The genetic basis of biliary tract cancers: a genome-wide, transcriptome-wide and phenome-wide association analysis
Principal Investigator: Professor Ben Zhang
Approved Research ID: 48147
Approval date: March 13th 2019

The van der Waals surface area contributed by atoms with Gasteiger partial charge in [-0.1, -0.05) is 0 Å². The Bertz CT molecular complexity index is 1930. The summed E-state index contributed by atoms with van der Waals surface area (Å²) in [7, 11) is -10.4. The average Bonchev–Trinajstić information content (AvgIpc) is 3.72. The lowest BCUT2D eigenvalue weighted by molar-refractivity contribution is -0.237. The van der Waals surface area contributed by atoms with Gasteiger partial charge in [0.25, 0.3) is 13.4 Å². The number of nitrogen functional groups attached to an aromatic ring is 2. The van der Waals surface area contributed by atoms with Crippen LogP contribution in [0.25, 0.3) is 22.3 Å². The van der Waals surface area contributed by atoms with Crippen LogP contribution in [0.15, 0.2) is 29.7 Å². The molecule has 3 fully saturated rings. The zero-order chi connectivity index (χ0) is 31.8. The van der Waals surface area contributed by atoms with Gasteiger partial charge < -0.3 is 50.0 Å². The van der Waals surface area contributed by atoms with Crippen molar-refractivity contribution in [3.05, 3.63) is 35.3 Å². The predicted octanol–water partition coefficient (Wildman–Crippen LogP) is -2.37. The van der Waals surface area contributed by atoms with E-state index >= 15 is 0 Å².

Biliary tract cancers are a clinically heterogeneous group of uncommon but highly lethal cancers including gallbladder cancer, cholangiocarcinoma, and ampulla of Vater cancer. The genetic basis of biliary tract cancers is poorly understood and no genetic factors have been identified for these cancers thus far mainly due to the small sample size and poor prognosis of the diseases, and the relative paucity of published studies. Thus, it is essential and urgent to pool and harmonize individual participant data from multiple small studies together to identify genetic factors for biliary tract cancers. Over the past several years, we have initiated the International Biliary Tract Cancer Consortium and collected approximately 6,600 cases with biliary tract cancer and 8,100 controls from multiple countries. The UK Biobank is a large prospective cohort study of approximately 500,000 subjects, including more than 500 cases with biliary tract cancer, with deep phenotypic and genetic data. In this project, we aim to comprehensively investigate the genetic basis of biliary tract cancers through a genome-wide, a transcriptome-wide and a phenome-wide association analysis using data from International Biliary Tract Cancer Consortium and UK Biobank. To address the issue, we propose to include the UK Biobank data as part of International Biliary Tract Cancer Consortium and perform the above-mentioned analyses regularly (i.e., once per year) in the next three years. We will start analyses as soon as data are available and plan to finish this project and send manuscripts to authors for review within 36 months after we receive the data. We hope that this study will facilitate our understanding of the genetic basis of biliary tract cancers and may help identify new biological pathways and therapeutic targets for improving prevention and treatment of these uncommon but highly lethal cancers.